Gus Carter

How Raab plans to fix the law

How Raab plans to fix the law
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How do you solve a problem like Britain’s creaking criminal justice system? To the newly appointed Secretary of State, the answer involves ripping up the Human Rights Act, rolling out more electronic tags for convicts and pumping cash into preventative projects. At a Spectator event this morning, held at Tory Party Conference, Dominic Raab explained that rewriting the UK’s human rights laws was central to his reforming mission. He told editor Fraser Nelson:

The Prime Minister was very clear when he appointed me deputy PM and Justice Secretary that he wanted this done… Overhauling the Human Rights Act is not just a good way of dealing with the foreign nationals that we can’t deport but also of ironing out our constitution.

Freedom of speech, that ‘quintessentially British liberty’, has been eroded by political correctness, according to Raab. His reforms, he explained, would see its protection restored while also enforcing separation of powers and bolstering the prerogative powers of parliament. It’s not the first time Raab has looked at reforming the UK’s human rights laws. Under David Cameron, the former lawyer was tasked with setting out an alternative British Bill of Rights. Cameron, however, bottled it. Now Boris Johnson wants to see those plans revived.

But what of the immediate problem, the huge backlog in criminal cases that are clogging up the courts? Raab admitted that it would take him six months to a year just to get the criminal justice system back up to pre-pandemic levels of efficiency (even before Covid there was a backlog of 39,000 cases — in June that number stood at 60,000). Raab told the event: ‘The magistrates’ courts cases are coming down, the crown court cases are flatlining… Of course it’s gummed up the system, but we are absolutely on top of it.’ Part of his plan involves publishing scorecards for different parts of the criminal justice system, ranking police forces, prosecutors and the courts.

One of his commitments this conference has been to introduce an extra 10,000 electronic tags for burglars and robbers released back into the community, as well as 12,000 tags that can test blood alcohol levels in the hope that they can cut crime and health costs. But one questioner asked about measures for preventing anti-social behaviour in the first place. Raab said he was keen on the idea of departments like Health and the Home Office creating a shared pot of cash to pump into schemes that can keep youngsters out of trouble. The judo black belt said that martial arts clubs have proven an effective route for keeping teenagers out of gangs.

Fraser asked the deputy PM whether he might consider offering clemency to those 3,000 licence fee dodgers who find themselves in court each week as a way of freeing up resources. Raab smiled at the prospect, telling the audience that it was ‘an attractive idea’ and promising to speak to the new Culture Secretary Nadine Dorries about it.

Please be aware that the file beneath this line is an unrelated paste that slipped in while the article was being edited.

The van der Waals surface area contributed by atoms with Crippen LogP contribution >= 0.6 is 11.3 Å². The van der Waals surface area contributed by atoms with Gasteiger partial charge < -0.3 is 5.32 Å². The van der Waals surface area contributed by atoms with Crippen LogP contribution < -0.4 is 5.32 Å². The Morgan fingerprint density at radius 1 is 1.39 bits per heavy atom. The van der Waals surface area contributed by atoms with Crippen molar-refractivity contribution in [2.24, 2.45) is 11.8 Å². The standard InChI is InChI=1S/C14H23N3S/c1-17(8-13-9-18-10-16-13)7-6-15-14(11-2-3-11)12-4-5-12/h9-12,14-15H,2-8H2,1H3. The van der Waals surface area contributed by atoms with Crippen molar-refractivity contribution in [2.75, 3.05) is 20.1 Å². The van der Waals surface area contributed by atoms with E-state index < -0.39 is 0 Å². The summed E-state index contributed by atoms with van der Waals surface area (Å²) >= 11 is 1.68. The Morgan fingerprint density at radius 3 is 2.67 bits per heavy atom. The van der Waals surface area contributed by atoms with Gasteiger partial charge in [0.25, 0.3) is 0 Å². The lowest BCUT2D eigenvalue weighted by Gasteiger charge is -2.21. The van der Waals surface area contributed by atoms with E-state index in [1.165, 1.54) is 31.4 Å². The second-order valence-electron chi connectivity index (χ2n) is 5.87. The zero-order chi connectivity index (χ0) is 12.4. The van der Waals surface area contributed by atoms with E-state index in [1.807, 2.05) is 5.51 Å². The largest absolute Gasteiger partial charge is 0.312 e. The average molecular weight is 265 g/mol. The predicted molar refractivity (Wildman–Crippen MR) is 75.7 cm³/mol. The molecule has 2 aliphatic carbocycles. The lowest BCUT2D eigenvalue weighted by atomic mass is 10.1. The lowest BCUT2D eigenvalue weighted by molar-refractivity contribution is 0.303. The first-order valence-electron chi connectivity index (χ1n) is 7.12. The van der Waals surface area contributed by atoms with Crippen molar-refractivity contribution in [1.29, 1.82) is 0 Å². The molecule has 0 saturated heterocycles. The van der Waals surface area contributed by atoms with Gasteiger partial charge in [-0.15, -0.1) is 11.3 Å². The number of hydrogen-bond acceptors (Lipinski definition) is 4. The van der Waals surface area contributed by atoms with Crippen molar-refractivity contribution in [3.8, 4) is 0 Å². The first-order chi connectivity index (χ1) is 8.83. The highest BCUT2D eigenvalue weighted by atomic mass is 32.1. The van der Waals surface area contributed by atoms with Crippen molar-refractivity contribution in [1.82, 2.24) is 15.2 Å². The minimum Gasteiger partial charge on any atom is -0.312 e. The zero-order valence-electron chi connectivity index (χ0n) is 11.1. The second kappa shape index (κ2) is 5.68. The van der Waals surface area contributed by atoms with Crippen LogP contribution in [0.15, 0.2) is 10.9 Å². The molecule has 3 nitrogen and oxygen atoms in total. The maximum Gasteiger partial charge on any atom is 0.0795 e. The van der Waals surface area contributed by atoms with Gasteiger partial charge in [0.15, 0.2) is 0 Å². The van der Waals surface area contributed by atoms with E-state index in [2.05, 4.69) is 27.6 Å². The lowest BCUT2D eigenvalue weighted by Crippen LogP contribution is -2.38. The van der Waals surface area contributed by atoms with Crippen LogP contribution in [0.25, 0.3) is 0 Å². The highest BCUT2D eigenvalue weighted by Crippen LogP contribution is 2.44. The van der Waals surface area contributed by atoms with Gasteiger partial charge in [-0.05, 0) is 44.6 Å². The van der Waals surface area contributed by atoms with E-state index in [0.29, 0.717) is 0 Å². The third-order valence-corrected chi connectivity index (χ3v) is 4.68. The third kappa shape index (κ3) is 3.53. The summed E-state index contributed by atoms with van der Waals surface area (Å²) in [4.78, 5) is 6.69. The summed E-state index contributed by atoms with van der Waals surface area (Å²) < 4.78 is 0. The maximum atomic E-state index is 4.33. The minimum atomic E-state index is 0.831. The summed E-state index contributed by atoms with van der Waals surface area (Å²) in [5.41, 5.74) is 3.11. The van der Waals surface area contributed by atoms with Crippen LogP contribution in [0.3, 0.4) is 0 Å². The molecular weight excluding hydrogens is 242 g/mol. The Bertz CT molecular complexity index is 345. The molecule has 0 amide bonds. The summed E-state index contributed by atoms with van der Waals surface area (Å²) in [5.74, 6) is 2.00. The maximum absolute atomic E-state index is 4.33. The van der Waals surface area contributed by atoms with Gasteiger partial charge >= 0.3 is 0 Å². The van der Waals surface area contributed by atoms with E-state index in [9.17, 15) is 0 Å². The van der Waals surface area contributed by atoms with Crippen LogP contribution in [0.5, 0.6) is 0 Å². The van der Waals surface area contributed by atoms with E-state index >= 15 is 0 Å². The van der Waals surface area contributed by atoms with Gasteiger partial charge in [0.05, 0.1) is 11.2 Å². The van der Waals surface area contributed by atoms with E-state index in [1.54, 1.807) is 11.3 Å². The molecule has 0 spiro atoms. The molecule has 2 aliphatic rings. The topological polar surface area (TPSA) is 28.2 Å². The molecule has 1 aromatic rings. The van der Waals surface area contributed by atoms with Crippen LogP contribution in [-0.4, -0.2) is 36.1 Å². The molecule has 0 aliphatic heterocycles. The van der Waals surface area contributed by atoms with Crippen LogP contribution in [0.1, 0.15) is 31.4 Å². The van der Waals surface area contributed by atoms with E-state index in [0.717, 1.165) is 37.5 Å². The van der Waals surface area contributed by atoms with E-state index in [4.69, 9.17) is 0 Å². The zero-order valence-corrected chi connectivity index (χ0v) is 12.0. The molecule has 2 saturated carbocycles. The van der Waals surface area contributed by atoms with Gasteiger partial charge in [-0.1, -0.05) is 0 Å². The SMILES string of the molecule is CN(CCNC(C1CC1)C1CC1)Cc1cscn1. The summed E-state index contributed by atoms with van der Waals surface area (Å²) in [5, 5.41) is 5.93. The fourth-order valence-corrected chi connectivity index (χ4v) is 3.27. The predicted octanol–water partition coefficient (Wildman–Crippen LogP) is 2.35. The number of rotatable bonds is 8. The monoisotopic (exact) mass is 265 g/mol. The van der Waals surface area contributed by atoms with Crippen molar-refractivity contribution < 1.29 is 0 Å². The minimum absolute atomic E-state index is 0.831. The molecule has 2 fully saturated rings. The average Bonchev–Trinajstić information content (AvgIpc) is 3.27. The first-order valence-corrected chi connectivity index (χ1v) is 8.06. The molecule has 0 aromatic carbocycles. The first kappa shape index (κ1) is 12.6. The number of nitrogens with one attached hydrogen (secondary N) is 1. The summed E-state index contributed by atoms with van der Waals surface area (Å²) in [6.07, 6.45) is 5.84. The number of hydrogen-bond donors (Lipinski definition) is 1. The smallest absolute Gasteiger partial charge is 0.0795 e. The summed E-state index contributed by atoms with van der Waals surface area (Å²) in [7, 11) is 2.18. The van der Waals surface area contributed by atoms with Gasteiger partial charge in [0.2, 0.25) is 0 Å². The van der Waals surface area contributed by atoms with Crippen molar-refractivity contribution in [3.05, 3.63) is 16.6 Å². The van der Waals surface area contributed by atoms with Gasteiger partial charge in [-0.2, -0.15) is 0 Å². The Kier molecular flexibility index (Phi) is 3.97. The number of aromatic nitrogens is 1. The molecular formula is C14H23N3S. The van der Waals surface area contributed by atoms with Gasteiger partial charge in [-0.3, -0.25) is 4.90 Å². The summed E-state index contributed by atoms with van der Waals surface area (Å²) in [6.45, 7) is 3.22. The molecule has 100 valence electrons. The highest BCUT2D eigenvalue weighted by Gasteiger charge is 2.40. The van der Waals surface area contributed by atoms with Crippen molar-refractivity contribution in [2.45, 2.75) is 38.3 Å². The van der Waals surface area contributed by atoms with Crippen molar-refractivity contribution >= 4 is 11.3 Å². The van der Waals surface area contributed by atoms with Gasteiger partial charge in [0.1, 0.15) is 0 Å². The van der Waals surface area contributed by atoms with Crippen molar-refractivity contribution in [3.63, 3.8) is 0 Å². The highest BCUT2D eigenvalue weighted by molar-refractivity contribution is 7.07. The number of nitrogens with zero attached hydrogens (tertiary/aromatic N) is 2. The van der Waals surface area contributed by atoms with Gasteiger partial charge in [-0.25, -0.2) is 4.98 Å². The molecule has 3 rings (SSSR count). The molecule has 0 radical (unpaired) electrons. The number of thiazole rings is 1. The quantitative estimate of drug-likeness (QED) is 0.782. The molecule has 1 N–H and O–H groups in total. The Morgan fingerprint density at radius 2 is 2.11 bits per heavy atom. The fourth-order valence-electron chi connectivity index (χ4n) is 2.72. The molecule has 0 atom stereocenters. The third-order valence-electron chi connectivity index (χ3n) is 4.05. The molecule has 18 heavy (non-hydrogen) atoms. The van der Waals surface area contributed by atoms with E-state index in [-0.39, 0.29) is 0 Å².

The Esher and Walton MP, a committed Brexiteer, focused too on migration. Petrol and food shortages, caused by a lack of HGV drivers, has been too readily blamed on Brexit, he said. The answer to a labour shortage is for employers to pay more. Supply issues, he suggested, are a necessary pre-condition of achieving ‘a high wage, high employment, low reliance on cheap labour from abroad paradigm’. Employers should also look at hiring ex-convicts as a way of both plugging the gaps in the labour market and helping reduce the rate of reoffending.

Raab was challenged by another questioner who argued that restricting the ability of businesses to hire abroad was the opposite of a free-market policy. But the former foreign secretary was quick to point to the US and Australia, both free-market economies which have strict immigration policies. He explained: ‘During the referendum, one of the seminal moments was when Lord Rose, the former head of M&S, said that the problem with Brexit was that labour costs would go up — every working-class voter in this country heard that a wage rise was coming their way.’

He also defended the government record in bringing in refugees from Afghanistan, a crisis that many saw as contributing to his demotion from Foreign Secretary. He explained: ‘We’re not going to be able to take them all, Fraser, but I think the right thing is to go about it the way we have… we’ve done three or five times more than any other European country.’

Raab’s move to Justice may well be seen as a demotion, but there was little sign of discord from the 47-year-old towards the top team in Downing Street. One crowd-member referred to him as Chancellor. ‘It’s Lord Chancellor,’ he replied, ‘I don’t want to give Rishi the heebie-jeebies.’